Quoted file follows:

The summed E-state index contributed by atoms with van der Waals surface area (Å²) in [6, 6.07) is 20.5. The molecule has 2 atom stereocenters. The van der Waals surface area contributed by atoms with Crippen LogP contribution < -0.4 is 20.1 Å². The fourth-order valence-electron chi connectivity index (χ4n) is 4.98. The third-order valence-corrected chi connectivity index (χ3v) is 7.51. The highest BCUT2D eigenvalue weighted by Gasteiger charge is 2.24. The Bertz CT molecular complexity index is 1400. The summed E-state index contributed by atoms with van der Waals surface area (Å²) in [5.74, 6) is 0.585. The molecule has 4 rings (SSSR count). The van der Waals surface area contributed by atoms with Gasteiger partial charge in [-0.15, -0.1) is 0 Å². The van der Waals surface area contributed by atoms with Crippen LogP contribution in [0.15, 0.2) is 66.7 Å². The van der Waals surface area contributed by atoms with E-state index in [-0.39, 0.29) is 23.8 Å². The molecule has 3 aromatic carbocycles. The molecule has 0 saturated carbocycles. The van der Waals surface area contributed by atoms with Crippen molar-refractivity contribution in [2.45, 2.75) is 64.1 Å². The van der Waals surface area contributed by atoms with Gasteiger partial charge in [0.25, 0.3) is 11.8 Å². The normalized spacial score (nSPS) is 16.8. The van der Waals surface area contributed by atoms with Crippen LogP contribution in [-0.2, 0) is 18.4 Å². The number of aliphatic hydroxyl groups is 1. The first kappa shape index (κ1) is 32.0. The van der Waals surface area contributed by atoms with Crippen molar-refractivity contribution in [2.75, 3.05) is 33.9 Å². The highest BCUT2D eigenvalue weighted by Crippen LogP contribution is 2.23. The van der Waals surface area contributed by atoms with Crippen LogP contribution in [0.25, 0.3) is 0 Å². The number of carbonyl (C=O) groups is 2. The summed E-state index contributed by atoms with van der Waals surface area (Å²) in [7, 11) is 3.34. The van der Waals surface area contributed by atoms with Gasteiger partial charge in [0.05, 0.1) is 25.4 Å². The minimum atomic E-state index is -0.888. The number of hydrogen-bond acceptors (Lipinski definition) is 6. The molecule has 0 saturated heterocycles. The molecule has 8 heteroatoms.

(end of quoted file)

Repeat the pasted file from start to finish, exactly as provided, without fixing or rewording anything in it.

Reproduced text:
The summed E-state index contributed by atoms with van der Waals surface area (Å²) in [6, 6.07) is 20.5. The molecule has 2 atom stereocenters. The van der Waals surface area contributed by atoms with Crippen LogP contribution < -0.4 is 20.1 Å². The fourth-order valence-electron chi connectivity index (χ4n) is 4.98. The third-order valence-corrected chi connectivity index (χ3v) is 7.51. The highest BCUT2D eigenvalue weighted by Gasteiger charge is 2.24. The Bertz CT molecular complexity index is 1400. The summed E-state index contributed by atoms with van der Waals surface area (Å²) in [5.74, 6) is 0.585. The molecule has 4 rings (SSSR count). The van der Waals surface area contributed by atoms with Gasteiger partial charge in [-0.15, -0.1) is 0 Å². The van der Waals surface area contributed by atoms with Crippen LogP contribution in [0.15, 0.2) is 66.7 Å². The van der Waals surface area contributed by atoms with E-state index in [-0.39, 0.29) is 23.8 Å². The molecule has 3 aromatic carbocycles. The molecule has 0 saturated carbocycles. The van der Waals surface area contributed by atoms with Crippen molar-refractivity contribution in [2.45, 2.75) is 64.1 Å². The van der Waals surface area contributed by atoms with Gasteiger partial charge in [0.25, 0.3) is 11.8 Å². The normalized spacial score (nSPS) is 16.8. The van der Waals surface area contributed by atoms with Crippen LogP contribution in [-0.2, 0) is 18.4 Å². The number of aliphatic hydroxyl groups is 1. The first kappa shape index (κ1) is 32.0. The van der Waals surface area contributed by atoms with Crippen molar-refractivity contribution in [2.75, 3.05) is 33.9 Å². The highest BCUT2D eigenvalue weighted by Crippen LogP contribution is 2.23. The van der Waals surface area contributed by atoms with Crippen LogP contribution in [0.25, 0.3) is 0 Å². The number of carbonyl (C=O) groups is 2. The summed E-state index contributed by atoms with van der Waals surface area (Å²) in [7, 11) is 3.34. The van der Waals surface area contributed by atoms with Gasteiger partial charge in [0.05, 0.1) is 25.4 Å². The minimum atomic E-state index is -0.888. The number of hydrogen-bond acceptors (Lipinski definition) is 6. The molecule has 0 saturated heterocycles. The molecule has 8 heteroatoms.